Tuesday, January 06, 2009

Limits on Exec Compensation in Grant Applications

337/365: The Big MoneyImage by DavidDMuir via FlickrNow, here's a clause in an RFP that I've never seen before. This is from an OJJDP Gang Prevention RFP that came out this past week. I guess if Wall Street had to give up their bonuses, nonprofit managers have to make sacrifices, too.

Limitation on Use of Award Funds for Employee Compensation; Waiver. No portion of any award of more than $250,000 made under this solicitation may be used to pay any portion of the total cash compensation (salary plus bonuses) of any employee of the award recipient whose total cash compensation exceeds 110 percent of the maximum annual salary payable to a member of the federal government’s Senior Executive Service (SES) at an agency with a Certified SES Performance Appraisal System for that year. (The salary table for SES employees is available at www.opm.gov.) This prohibition may be waived at the discretion of the Assistant Attorney General for the Office of Justice Programs. An applicant that wishes to request a waiver must include a detailed justification in the budget narrative of the application.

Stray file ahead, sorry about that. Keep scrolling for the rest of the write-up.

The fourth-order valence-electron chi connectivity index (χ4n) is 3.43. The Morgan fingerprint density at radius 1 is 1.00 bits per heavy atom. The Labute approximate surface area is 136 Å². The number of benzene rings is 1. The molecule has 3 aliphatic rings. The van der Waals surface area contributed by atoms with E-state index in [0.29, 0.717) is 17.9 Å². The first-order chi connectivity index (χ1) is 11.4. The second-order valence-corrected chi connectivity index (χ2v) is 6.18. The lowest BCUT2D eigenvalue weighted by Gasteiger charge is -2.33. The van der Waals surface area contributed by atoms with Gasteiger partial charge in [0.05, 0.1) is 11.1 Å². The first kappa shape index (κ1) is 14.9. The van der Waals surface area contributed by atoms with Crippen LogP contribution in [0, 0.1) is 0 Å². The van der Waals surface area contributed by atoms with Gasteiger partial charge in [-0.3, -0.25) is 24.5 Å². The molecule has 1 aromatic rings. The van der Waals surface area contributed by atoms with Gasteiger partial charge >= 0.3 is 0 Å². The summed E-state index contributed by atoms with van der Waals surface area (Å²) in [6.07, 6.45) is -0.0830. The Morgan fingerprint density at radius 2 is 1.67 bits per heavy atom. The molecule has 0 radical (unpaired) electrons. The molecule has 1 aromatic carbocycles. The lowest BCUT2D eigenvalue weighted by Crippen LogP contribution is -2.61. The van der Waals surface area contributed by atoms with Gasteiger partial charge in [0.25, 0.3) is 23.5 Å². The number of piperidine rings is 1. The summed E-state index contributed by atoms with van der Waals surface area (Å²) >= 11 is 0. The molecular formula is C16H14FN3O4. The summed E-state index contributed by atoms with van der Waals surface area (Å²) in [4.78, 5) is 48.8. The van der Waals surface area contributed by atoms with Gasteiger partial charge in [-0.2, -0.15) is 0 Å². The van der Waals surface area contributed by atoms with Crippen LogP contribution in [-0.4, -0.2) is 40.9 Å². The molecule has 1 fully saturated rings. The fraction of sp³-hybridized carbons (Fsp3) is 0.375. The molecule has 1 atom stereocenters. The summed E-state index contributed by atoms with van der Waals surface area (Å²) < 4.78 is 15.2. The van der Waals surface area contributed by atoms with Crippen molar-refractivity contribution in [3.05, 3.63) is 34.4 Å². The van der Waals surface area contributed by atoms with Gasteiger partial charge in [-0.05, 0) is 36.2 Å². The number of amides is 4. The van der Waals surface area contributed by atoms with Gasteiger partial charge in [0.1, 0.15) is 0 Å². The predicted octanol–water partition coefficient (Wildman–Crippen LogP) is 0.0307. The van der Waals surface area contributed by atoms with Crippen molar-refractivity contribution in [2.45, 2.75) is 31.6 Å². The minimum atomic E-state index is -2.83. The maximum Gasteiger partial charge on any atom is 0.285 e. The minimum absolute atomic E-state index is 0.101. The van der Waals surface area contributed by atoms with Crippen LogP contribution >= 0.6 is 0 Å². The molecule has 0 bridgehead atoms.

To save you time, here's the link to the Salary Table No. 2009-ES The maximum compensation for a Federal Sr. Executive Service with a "Certified SES Performance Appraisal System" is $177,000. So, if any of your executives are paid more than $194,700, don't charge any of that compensation to your proposal budget.

My clients are all wishing this was relevant to their compensation! Oh, well...

We'll probably see more of this. Do you think it will be applied to Federal contracts in the for-profit sector?


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3 comments:

Justin said...

Do any nonprofit execs get paid that much?

Ruth Wahtera said...

I think so, Justin. Most are in large, national organizations (Red Cross), famous museums (Smithsonian), opera companies (Metropolitan Opera), many nonprofit hospital execs, Foundation execs (Bill Clinton),nonprofit utility execs,for example.

The discussion about these salaries is mixed. Their organizations are just as complex as many for-profits. Their board is responsible for their compensation levels. But, of course, donors believe they are giving to help people or issues that they support.

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